Member Monday: A Tribute to Deborah Brodie (1945- June 27, 2012)

Last week saw the passing of two great women in the literary world.  On June 26th, the world mourned the loss of Nora Ephron, the screenwriter, novelist, playwright, and journalist who was perhaps most widely known for her films such as When Harry Met Sally and Sleepless in Seattle.  But, closer to home, the Women’s National Book Association also lost a beloved member on June 27th, Deborah Brodie.  A gifted editor and teacher, Deborah Brodie will be truly missed.  The following tribute by Sheila Lewis remembers her as a coach and as a friend.

We were greatly saddened to hear of the death of Deborah Brodie on June 27 after a year-long battle with cancer. She was known as a children’s book editor extraordinaire, New School instructor, and more recently, as an independent editor, book doctor, and writing coach. Deborah was to have served for the second year as a judge for the WNBA’s Pannell Awards and reluctantly dropped out as her illness progressed.

I knew Deborah, as did many of the people in the overflow crowd at her funeral on June 28, as a dedicated member of Ansche Chesed, our synagogue, where she tirelessly served on many of its committees. People spoke of Deborah “taking them under her wing,” whether as a gracious dinner host, or as an editor for emerging writers. Nathan Englander recounted how he got his literary break from Deborah. When her son Daniel mentioned that Nathan, a friend, was an aspiring writer, she invited him to dinner “with a story.”  He described how she “beat me up” with red penciled revisions, and after many months, whipped that story into shape and sent him “out of his room” to publish. The story became part of his sensational debut, For the Relief of Unbearable Urges. Months ago, Deborah asked Nathan to speak at her funeral because he was “funny and literate.” He shared some editorial pearls:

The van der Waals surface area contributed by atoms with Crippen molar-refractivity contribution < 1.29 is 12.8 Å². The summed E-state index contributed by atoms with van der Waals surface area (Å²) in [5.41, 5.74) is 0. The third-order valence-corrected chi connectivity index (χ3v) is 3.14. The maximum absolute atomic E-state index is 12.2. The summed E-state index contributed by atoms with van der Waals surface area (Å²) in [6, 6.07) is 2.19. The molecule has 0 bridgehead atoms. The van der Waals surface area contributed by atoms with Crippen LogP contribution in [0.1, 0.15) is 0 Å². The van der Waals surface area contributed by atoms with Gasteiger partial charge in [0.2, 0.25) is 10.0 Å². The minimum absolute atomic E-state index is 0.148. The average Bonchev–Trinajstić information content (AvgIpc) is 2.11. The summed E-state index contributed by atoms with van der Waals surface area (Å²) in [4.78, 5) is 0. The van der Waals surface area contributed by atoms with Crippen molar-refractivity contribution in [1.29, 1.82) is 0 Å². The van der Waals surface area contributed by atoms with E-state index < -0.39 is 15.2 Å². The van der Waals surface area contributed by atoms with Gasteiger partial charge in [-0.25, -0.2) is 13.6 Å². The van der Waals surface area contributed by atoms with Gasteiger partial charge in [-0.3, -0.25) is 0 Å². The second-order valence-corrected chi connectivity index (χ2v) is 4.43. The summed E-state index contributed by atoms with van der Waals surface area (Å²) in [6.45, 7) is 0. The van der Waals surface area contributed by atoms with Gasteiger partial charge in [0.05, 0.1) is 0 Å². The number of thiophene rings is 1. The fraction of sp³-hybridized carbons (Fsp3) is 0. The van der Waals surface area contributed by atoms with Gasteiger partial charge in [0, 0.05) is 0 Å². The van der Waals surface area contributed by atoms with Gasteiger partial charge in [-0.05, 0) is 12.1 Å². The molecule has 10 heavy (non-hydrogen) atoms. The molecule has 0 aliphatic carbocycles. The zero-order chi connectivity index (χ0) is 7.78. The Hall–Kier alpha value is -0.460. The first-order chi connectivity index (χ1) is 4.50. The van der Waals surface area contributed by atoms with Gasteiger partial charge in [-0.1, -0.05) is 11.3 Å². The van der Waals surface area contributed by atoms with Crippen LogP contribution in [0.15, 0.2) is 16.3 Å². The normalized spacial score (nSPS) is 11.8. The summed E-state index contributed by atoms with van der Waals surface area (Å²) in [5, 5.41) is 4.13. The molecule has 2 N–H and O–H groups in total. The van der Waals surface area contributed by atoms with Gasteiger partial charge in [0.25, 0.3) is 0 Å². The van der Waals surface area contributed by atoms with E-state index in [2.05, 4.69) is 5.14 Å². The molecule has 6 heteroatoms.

1. Advice to an aspiring children’s writer: “…Too many rabbits, too many mice.”

2. Never use unnecessary words, as in He shrugged his shoulders. What else what he shrug, his thighs? No story should begin with “This story is about…”

My first contact with Deborah was after I sent a fairly terrible manuscript to her at the now defunct Hebrew Publishing Company. I was surprised to receive a constructive, three-page, hand-written critique letter back from her a few weeks later. Years later, I religiously attended her monthly New School Forum sessions featuring noted children’s authors, illustrators, editors, and agents. The last time I saw her was at one such session, and despite weakness and having to use a walker, she optimistically was looking forward to the Fall 2012 season. Deborah was never a whiner, she hated that, but did enjoy a juicy tidbit of gossip. She was genuinely interested in others, and always asked me about my family. When she first struck out on her own, she did it in her usual thorough manner, asking people for advice. “How do you charge?” she asked my husband, then a freelance health editor. “I charge a PITA—pain in the ass—fee for difficult people.” She loved that. And she gave back, compiling a helpful list for freelancers that she freely shared.

Her son Daniel reported that when she was told she did not have long to live, Deborah’s comment was characteristically positive “Why me?” adding “Why have I been so blessed, with such wonderful children, grandchildren, and my life?”

We offer condolences to Daniel, Deborah’s daughter Rachel, son-in-law Adam, and grandchildren Sophia and Ariella.

The family has asked that donations in Deborah’s name be made to “any causes you believe in,” to the organization “Mazon, the Jewish Response to Hunger,” or to “Ansche Chesed’s Minyan Ma’at Chesed Committee” (251 West 100th St., New York, NY 10025). Read more about Deborah in an upcoming issue of WNBA’s newsletter.

To read the Publishers Weekly obituary for Deborah Brodie, click here.

To read the New York Times obituary for Nora Ephron, click here.

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